Last Tuesday, a natural gas pipeline owned by Canadian energy giant Enbridge exploded in Rusk County, Texas. Conner Wilson, 32, of Longview, an employee of Thunderhorse Oilfield Services, was killed in the explosion, leaving behind a wife and four children. The rupture that led to the explosion was reported caused when a mulching machine, apparently operated by Wilson, struck the pipeline.
Forty-four-year old Jacqueline Greig and her 13-year-old daughter Janessa were among the eight people killed after a pipeline explosion in San Bruno, California in 2010. Their surviving family members recently reached a settlement with Pacific Gas & Electric (PG&E), owner of the burst pipeline.
What would you think if someone told you that over 271 pipeline accidents could have been prevented (or seriously contained) all for about $15 a piece? What about if it cost $300 a piece? What price do you put on the safety of more than 400 lives?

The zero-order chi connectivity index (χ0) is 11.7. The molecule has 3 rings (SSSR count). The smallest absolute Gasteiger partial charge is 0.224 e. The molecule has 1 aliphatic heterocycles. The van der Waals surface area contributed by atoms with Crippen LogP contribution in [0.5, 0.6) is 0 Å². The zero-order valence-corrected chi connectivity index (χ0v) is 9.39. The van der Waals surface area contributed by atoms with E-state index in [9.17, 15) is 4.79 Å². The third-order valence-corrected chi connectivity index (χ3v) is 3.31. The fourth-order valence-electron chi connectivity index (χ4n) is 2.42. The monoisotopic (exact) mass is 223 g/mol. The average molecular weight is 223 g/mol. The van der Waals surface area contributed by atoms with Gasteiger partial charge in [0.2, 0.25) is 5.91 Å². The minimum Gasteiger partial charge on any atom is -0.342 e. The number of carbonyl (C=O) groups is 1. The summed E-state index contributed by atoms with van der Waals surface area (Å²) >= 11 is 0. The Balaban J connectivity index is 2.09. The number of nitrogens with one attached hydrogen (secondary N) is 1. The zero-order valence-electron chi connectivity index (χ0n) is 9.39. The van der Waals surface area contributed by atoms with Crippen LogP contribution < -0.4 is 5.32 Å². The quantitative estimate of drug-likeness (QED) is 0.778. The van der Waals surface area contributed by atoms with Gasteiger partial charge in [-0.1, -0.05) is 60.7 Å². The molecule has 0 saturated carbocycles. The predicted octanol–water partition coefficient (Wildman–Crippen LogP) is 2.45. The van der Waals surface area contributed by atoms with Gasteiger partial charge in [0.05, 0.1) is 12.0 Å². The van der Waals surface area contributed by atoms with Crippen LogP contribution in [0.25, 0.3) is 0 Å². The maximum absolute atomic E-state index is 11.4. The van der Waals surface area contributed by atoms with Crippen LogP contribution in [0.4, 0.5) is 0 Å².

Unfortunately, it is not uncommon for pipeline explosions to occur after a resident has reported the smell of gas to the utility company and the company fails to properly respond. That is precisely what happened at a house in Austin, Texas earlier this year in January. In late November, the resident called the gas company, complaining of a gas smell. The company came to investigate, but said it could not make any repairs without a permit from the city. Six weeks later, the man's house exploded, killing him.
The U.S. Department of Transportation's PHMSA division announced that they will be accepting applications for grants of up to $50,000 to help communities be better informed about the role of pipelines in their community. There is a total of $1 million dollars to be awarded. The projects in the past have included technology solutions, public awareness programs, and converting maps into electronic format.